Located in nearby Canmore, Grassi Lake Trailis one of the most popular easy hikes near Calgary and is a scenic, fun choice for hikers of all levels. While the trail does include an ascent, which is gradual and involves some stair climbing, the rewards at the top are excellent. You’ll see beautiful views of Ha Ling Peak, as well as the deep turquoise lakes below. If you’re looking for a wonderful, family-friendly spot for hiking (that isn’t too far off the beaten path), Grassi Lakes is a short and fantastic option.
Note: Due to weather, this area is subject to seasonal closure. Check here for the latest updates on park closures.
Trail Distance: 4 kilometers
Location: Grotto Mountain Provincial Recreation Area
As another one of the more well-known hikes near Calgary, the Grotto Canyon trail is a short, easy hike that takes you through huge rock structures and canyon areas. Here, local rock climbers can often be found scaling the vertical rock faces. After you’ve wandered past the rock climbers, you’ll hike through a boulder-filled trail and end at a waterfall, which makes for a really nice picnic spot or a scenic place to take a rest.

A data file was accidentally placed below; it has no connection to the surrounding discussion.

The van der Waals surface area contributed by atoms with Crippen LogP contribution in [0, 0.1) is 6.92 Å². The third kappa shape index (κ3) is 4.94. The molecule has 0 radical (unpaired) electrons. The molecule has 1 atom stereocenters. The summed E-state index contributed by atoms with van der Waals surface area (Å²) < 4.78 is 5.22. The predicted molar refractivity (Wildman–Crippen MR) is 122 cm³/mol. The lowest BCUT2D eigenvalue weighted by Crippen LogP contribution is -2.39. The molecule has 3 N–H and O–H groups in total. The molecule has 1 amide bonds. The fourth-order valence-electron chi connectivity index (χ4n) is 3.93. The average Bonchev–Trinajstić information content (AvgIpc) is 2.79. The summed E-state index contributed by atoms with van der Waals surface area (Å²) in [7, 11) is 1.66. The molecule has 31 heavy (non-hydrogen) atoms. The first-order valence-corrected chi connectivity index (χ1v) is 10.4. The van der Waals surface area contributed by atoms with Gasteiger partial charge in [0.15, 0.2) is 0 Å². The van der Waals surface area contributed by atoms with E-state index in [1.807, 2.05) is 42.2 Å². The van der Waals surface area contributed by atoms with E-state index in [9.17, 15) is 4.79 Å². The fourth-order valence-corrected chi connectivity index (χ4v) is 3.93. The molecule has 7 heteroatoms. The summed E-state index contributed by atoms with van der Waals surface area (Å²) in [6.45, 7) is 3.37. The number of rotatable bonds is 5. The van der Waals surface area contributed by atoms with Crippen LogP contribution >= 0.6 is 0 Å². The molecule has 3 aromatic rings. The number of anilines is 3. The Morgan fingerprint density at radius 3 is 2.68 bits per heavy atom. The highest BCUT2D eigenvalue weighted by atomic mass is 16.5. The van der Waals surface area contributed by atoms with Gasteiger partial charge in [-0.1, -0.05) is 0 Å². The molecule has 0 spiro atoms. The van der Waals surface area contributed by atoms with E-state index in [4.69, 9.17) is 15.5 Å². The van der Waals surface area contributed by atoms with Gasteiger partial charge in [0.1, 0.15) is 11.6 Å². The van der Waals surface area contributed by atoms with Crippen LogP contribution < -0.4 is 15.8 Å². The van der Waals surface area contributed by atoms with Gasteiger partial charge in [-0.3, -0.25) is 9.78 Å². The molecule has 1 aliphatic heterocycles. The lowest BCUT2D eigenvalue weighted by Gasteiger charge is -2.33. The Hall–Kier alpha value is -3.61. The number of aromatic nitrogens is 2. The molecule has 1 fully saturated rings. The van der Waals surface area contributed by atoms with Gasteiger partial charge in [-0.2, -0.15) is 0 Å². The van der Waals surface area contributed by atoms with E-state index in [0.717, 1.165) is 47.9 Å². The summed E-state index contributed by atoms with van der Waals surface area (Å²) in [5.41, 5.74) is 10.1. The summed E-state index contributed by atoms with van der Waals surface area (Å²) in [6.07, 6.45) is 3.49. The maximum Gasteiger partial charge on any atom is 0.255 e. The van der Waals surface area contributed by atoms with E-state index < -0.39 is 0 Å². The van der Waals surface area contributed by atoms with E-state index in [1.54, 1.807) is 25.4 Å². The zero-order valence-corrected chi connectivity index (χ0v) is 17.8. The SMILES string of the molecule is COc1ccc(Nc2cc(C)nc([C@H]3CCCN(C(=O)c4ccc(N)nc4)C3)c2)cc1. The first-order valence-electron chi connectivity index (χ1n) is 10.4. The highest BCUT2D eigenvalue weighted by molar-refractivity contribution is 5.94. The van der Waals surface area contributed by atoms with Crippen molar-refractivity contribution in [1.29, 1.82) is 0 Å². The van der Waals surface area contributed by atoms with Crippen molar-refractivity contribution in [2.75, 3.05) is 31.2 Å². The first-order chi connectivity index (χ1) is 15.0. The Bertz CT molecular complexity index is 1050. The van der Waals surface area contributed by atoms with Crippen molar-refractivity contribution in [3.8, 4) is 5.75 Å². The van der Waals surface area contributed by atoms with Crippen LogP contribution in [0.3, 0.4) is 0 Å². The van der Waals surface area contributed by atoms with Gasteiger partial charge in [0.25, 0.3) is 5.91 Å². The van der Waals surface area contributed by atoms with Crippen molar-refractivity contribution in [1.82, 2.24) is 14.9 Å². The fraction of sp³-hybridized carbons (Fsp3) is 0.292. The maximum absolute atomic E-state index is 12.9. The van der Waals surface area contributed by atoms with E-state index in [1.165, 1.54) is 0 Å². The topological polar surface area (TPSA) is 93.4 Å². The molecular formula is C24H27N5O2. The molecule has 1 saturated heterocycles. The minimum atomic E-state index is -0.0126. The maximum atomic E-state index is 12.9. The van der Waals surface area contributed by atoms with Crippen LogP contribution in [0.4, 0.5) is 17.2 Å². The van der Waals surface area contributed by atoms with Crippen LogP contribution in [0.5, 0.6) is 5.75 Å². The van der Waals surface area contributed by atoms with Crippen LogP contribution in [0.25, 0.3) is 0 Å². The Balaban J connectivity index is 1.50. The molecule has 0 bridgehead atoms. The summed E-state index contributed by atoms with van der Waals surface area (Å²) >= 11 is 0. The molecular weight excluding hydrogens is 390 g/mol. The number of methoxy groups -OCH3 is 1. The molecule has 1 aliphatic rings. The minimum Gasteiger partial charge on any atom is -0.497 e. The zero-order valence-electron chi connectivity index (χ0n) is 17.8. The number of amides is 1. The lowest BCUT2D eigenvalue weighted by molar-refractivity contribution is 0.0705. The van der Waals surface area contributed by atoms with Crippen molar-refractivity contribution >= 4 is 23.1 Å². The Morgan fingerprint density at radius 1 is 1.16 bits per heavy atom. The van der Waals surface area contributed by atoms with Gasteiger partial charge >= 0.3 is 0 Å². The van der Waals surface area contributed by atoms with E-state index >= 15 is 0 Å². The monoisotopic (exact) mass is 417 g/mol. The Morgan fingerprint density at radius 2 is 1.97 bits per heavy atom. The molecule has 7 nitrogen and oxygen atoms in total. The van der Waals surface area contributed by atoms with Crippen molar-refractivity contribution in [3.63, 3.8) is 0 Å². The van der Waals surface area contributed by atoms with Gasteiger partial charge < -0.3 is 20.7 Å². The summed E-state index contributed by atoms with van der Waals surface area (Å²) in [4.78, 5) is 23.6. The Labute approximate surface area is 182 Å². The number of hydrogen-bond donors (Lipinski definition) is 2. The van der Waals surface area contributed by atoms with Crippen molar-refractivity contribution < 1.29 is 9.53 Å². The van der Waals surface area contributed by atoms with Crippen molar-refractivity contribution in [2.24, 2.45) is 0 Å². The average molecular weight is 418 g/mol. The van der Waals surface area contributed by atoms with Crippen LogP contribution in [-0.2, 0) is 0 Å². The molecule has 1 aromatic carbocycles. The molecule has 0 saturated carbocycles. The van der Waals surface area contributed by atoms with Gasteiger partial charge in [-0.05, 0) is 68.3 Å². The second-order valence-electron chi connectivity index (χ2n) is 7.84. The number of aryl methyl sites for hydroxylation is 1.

Trail Distance: 2.9 kilometers
Location: Kneehill County (Trailhead GPS: 51.41554, -112.88567)
At less than 1.5 hours from Calgary, Horseshoe Canyon may be one of the most unique spots for hiking near Calgary. With striated rock formations and plateaus, this strange landscape is located near the Canadian Badland. Instead of the common alpine landscapes of the nearby Canadian Rockies, you’ll find a much drier, desert-like landscape at Horseshoe Canyon. Pair a morning hike here with a trip to Dinosaur Provincial Park for a wonderful outdoor getaway near Calgary!
Trail Distance: 3.4 kilometers
Location: Kananaskis County, AB (Trailhead GPS: 50.9364, -115.14133)